Selected by Aracelis Girmay, A Tinderbox in Three Acts is at once elegy and exegesis, fact and invention.
In her fourth poetry collection, Cynthia Dewi Oka performs a lyric accounting of the anti-Communist genocide of 1965, which, led by the Indonesian military and with American assistance, erased and devastated millions of lives in Indonesia. Under the New Order dictatorship that ruled by terror for over three decades in the aftermath, perpetrators of the killings were celebrated as national heroes while survivors were systemically silenced. Drawing on US state documents that were only declassified in recent years, Oka gives form and voice to the ghosts that continue to haunt subsequent generations despite decades of state-produced amnesia and disinformation.
In service of recovering what must not be remembered, A Tinderbox in Three Acts repurposes the sanitized lexicon of official discourse, imagines an emotional syntax for the unthinkable, and employs synesthetic modes of perception to convey that which exceeds language. Here, the boundary between singular and collective consciousness is blurred. Here, history as an artifact of the powerful is trumped by the halting memory of the people whom power sought to destroy. Where memory fails, here is poetry to honor the dishonored, the betrayed, the lost and still-awaited.
Praise For A Tinderbox in Three Acts
"Full of shocking glimpses of colonial violence, Oka’s powerful collection asks readers to engage with a historical reckoning."
— Publishers Weekly
“I cannot say enough how critical this work is for its history, specificity, and devotion. At its center churn insurmountable, incomprehensible brutalities. These are the facts. But Oka and her fellow organizers, researchers, artists, carriers of this history are also facts. With imagination and the sharpest tools, she cuts opening after opening into the page. This book is a fire. A ceremony. An unburying. It is a tremendous honor to walk behind Cynthia and this truly essential work.”
— Aracelis Girmay, author of The Black Maria
“Reading A Tinderbox in Three Acts is akin to ‘discovering our wet heart like a banner among the leaves’. This, this, this is a book so many have been waiting for. Structurally imaginative, it is an epic and profound acknowledgment of suppressed nightmares on a gargantuan scale, with a cutting honesty on how they are reflected back to us under Empire’s gaze.
I read this artwork with my heart in my throat—witnessing a voice that says virtuosically what Indonesians as a population have kept and kept in our bodies for generations. Cynthia Dewi Oka writes in a lineage of defiant artists who were killed, exiled or otherwise hurt for taking on this subject, and this book is a freedom—scalpel-cut from the tangled, corporeal forest of intergenerational trauma, from Western complicity in the ’65-’66 genocide and the decades of violence after. She fills (literal and metaphorical) holes with canny, sensitive, brilliant fictioning. Against ‘the ministry of bones’ that is the New Order dictatorship’s brutality and lasting impact, she writes, ‘If there is a branch you cannot / reach, throw a rope and struggle / together.’ For, as Cynthia reminds us: ‘what is a nation after all if not a series of revisions’. Brava, selamat, an ovation for these three acts.”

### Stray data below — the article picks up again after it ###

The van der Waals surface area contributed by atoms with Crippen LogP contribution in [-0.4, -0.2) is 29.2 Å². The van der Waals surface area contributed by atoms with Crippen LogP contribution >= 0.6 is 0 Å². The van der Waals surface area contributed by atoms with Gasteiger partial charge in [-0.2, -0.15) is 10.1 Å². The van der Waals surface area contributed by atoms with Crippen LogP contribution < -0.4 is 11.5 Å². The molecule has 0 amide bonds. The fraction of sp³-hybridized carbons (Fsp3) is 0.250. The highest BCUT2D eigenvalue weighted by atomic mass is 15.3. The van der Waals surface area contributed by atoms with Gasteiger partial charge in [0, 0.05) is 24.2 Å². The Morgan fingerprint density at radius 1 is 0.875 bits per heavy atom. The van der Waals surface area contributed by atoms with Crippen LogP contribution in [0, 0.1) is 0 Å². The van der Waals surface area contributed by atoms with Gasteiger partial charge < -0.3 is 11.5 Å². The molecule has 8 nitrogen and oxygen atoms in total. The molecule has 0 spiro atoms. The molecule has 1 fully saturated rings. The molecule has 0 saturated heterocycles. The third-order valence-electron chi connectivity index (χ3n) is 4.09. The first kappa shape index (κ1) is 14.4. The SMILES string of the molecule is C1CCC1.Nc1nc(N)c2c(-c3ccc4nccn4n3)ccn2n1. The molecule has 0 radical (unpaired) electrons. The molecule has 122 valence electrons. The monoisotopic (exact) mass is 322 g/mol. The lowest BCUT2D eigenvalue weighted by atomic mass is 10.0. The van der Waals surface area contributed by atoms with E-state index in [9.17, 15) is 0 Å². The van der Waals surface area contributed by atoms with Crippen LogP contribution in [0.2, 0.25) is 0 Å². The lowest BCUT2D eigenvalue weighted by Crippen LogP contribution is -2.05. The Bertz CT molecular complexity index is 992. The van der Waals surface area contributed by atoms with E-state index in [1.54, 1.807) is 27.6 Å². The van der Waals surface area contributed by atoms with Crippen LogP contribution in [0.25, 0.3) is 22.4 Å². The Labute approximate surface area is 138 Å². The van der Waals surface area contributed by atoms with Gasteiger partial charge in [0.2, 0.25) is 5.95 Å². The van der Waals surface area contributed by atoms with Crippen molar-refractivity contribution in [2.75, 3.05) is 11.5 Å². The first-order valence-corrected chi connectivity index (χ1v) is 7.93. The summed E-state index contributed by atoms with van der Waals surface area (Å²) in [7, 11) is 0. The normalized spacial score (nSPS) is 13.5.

— Khairani Barokka, author of Ultimatum Orangutan
Evocative and haunting, Cynthia Dewi Oka’s A Tinderbox in Three Acts is a choral undertaking, often in the clothing of familiar forms, state-sponsored and otherwise, that refuses the trickery of objectivity, and is instead frank in its imaginings, in its need for imagining. Bringing this imagination of poetry to bear on the imaginations of fascism and genocide, this stirring collection is not an argument of equivalence, but of the many forms of risk we undertake in being with each other. Movingly alive in its lament, we are better for this tending."
— Solmaz Sharif, author of Customs
"More probing, engaged and profound than many a contemporary novel, Cynthia Dewi Oka’s A Tinderbox in Three Acts demonstrates how a gifted poet can explore the often painful complexities of history, personal and public, with true originality. Utilizing lyric, narrative and documentary poetry, as well as drawings and nonpoetic forms with supreme skill, Oka both fills in the holes of the fictional story, centered on the horrific 1965 suppression of Indonesian Communists and the broader Left under General Suharto, with Western complicity, that she has set out to understand, and provides a needed model for 21st century poetry and poetics."
— John Keene, author of Counternarratives
Publication Date: 10/11/2022